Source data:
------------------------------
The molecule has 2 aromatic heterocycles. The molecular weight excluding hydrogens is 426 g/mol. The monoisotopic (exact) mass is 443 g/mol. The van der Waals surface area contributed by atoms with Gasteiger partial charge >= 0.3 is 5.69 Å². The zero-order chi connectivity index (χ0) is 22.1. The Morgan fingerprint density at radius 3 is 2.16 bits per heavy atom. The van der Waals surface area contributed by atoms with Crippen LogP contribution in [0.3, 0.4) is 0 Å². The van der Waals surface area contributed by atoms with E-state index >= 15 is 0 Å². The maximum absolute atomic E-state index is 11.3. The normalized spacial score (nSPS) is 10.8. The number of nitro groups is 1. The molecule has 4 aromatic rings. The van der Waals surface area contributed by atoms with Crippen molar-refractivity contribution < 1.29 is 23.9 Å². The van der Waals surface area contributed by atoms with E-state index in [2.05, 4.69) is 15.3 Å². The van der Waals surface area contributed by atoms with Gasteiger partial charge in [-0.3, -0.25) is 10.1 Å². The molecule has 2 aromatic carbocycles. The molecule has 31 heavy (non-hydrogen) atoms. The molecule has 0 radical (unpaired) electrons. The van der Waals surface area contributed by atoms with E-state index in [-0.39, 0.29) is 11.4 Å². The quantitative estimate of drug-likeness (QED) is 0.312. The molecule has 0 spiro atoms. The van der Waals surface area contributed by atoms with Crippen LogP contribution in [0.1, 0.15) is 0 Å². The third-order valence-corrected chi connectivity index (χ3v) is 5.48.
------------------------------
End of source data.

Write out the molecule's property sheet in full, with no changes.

The molecule has 2 aromatic heterocycles. The molecular weight excluding hydrogens is 426 g/mol. The monoisotopic (exact) mass is 443 g/mol. The van der Waals surface area contributed by atoms with Gasteiger partial charge >= 0.3 is 5.69 Å². The zero-order chi connectivity index (χ0) is 22.1. The Morgan fingerprint density at radius 3 is 2.16 bits per heavy atom. The van der Waals surface area contributed by atoms with Crippen LogP contribution in [0.3, 0.4) is 0 Å². The van der Waals surface area contributed by atoms with E-state index >= 15 is 0 Å². The maximum absolute atomic E-state index is 11.3. The normalized spacial score (nSPS) is 10.8. The number of nitro groups is 1. The molecule has 4 aromatic rings. The van der Waals surface area contributed by atoms with Crippen molar-refractivity contribution < 1.29 is 23.9 Å². The van der Waals surface area contributed by atoms with E-state index in [2.05, 4.69) is 15.3 Å². The van der Waals surface area contributed by atoms with Gasteiger partial charge in [-0.3, -0.25) is 10.1 Å². The molecule has 2 aromatic carbocycles. The molecule has 31 heavy (non-hydrogen) atoms. The molecule has 0 radical (unpaired) electrons. The van der Waals surface area contributed by atoms with E-state index in [-0.39, 0.29) is 11.4 Å². The quantitative estimate of drug-likeness (QED) is 0.312. The molecule has 0 spiro atoms. The van der Waals surface area contributed by atoms with Crippen LogP contribution in [0.1, 0.15) is 0 Å². The third-order valence-corrected chi connectivity index (χ3v) is 5.48.